In 2009 we were introduced to a company that went by the name ALO (Audio Line Out) Audio and they brought with them a new portable amplifier, the ALO Rx. Since then they’ve released several improved iterations of the Rx and eventually showed us the now well-known ALO Rx Mk3 – B+. But more recently ALO noticed an area of the market that could use a little of their magic and as a result they’ve unleashed the new ALO Rx upon the world.
The new ALO Rx is a portable amplifier designed for the modern realm of IEMs. Many portable amps on the market today try to be a jack-of-all-trades device capable of driving everything from moderately efficient headphones all the way up to the more power-hungry full-sized cans. Unfortunately these devices often end up with a high noise floor as a result and we hear a low hiss on sensitive IEMs. Thankfully the new ALO Rx is here with their low-noise IEM solution.
At first glance the new Rx possesses a rather elegant yet simple aesthetic in its design. It has a limited edition nickel-plated enclosure CNC’d from aluminum. There is a small Rx logo engraved on the front of the housing and a series of openings on either side for ventilation. On the bottom we have a micro USB port to recharge the internal battery and an LED charging indicator. Finally on the top of the enclosure we have a conductive element type plastic potentiometer, a 3.5mm stereo input, a single LED, and a 3.5mm stereo headphone jack.
Thankfully the same level of detail that went into the enclosure remains intact inside as well. One of the key features of the new ALO Rx is its exceptionally low output impedance coming in just under 0.5 Ohm. This is great because it allows the new ALO Rx to drive any modern IEM on the market with ease. It also delivers a generous amount of headroom thanks to its 15 volt amplifier. Paired with the high quality ESR Aluminum Organic Polymer capacitors the ALO Rx provides crystal clear and distortion free detail throughout its quoted 10 Hz to 50 kHz frequency response.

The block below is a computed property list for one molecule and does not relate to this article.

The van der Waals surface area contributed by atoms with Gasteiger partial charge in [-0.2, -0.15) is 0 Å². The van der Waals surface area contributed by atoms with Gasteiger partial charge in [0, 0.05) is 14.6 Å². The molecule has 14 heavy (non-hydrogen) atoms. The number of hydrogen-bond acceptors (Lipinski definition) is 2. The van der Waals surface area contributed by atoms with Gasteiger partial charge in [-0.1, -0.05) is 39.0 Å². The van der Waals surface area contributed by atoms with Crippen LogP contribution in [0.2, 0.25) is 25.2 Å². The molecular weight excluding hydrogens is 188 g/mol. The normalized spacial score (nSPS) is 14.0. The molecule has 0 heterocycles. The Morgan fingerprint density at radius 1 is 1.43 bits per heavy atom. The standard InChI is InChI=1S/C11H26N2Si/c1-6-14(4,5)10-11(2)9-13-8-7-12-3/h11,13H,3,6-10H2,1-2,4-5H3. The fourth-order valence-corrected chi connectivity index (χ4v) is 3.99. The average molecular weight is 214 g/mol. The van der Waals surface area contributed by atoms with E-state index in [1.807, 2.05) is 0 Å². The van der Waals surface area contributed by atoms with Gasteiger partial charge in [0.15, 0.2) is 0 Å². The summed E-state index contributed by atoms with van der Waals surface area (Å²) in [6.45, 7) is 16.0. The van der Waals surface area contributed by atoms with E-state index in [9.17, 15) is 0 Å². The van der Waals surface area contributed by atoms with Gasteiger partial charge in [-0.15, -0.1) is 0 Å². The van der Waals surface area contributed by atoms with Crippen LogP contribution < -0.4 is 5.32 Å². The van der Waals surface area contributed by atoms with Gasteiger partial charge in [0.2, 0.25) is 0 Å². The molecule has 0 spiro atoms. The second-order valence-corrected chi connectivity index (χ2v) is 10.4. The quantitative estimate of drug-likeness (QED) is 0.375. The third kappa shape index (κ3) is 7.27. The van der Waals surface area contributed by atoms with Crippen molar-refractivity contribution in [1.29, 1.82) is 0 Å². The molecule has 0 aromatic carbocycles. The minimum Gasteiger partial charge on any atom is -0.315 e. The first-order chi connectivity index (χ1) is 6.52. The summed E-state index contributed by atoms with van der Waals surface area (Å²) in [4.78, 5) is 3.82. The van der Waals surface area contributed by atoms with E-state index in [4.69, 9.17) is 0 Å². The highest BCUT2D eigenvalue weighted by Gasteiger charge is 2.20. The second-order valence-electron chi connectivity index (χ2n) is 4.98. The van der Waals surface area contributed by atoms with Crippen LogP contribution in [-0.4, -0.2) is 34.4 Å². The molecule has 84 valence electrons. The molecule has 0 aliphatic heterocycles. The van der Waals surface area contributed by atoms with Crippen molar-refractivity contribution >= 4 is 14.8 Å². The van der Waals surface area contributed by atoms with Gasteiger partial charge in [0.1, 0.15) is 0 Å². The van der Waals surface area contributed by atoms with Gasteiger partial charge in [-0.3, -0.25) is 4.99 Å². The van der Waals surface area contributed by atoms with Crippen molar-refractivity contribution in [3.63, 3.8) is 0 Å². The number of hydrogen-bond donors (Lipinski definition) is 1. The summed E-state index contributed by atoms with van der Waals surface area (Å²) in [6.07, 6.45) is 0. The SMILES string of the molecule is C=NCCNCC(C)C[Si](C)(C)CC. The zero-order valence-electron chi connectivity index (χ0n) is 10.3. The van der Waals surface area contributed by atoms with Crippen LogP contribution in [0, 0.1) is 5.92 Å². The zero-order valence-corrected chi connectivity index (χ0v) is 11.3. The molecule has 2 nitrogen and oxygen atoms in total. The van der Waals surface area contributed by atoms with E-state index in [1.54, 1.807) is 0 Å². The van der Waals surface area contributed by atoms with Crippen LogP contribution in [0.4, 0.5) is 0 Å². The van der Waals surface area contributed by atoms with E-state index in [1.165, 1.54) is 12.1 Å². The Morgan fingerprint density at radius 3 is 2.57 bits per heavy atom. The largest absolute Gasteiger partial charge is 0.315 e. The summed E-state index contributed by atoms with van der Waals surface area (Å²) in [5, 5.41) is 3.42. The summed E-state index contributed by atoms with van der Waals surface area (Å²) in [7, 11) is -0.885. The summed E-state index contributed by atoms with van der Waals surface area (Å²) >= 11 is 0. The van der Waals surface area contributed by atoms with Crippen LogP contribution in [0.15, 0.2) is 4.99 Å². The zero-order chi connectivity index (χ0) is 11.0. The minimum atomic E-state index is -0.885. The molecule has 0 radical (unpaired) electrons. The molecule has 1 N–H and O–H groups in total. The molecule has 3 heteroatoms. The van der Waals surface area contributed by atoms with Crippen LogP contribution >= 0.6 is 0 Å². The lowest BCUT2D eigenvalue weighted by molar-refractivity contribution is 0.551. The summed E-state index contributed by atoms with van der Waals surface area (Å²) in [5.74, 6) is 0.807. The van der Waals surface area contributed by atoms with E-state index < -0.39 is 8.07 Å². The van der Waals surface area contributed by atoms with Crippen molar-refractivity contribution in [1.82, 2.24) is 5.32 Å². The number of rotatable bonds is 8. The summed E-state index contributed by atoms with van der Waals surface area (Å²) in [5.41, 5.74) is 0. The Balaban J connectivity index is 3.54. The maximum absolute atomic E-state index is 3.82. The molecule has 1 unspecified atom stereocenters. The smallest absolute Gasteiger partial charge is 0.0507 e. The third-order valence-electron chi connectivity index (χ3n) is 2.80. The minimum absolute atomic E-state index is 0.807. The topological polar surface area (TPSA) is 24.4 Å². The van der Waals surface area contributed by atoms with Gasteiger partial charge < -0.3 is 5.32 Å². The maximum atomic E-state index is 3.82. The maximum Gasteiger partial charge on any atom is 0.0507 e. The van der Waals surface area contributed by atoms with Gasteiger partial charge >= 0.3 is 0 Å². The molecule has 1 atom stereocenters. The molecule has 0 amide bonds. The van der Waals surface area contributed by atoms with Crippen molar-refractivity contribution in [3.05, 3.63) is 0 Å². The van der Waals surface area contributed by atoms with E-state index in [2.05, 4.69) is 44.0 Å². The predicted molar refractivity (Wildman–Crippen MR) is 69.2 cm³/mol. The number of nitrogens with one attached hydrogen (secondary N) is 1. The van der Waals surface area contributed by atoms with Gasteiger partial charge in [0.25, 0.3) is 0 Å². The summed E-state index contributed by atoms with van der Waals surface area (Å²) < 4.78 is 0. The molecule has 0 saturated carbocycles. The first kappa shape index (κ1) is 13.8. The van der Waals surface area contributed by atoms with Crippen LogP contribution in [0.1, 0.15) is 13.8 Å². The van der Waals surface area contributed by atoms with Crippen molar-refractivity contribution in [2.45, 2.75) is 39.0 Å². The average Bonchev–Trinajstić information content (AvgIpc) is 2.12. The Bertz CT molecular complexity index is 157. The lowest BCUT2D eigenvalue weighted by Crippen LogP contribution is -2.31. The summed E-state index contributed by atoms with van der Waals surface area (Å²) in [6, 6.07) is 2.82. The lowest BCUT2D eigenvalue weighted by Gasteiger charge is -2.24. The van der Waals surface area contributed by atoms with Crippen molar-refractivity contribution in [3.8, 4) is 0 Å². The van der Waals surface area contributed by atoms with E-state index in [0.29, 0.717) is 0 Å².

Using the ALO Rx in my daily travels has been a very pleasant experience. One of the aspects I immediately loved about the ALO Rx was that its volume pot gave me a very comfortable amount of play when compared to other portable amps that I’ve used. For example I have the relatively common E12 from FiiO, a great portable amplifier in its own right, but one that doesn’t provide enough adjustment room on the volume pot before it gets too loud with my sensitive CIEMs. That makes it difficult to fine-tune the volume level when I’m not wearing my more demanding headphones.
Having said that I want to make one thing absolutely clear to the readers; the ALO Rx is not intended for even moderately inefficient headphones. While it does a fantastic job driving my 1964-Q CIEMs it cannot push my Koss PortaPro beyond a moderate volume, a headphone that can easily be driven by a small Sansa Clip+ player. If you’re not an IEM user the ALO Rx will most likely not be the portable amp for you. But if you’re like me and you find IEMs indispensible then let’s move on.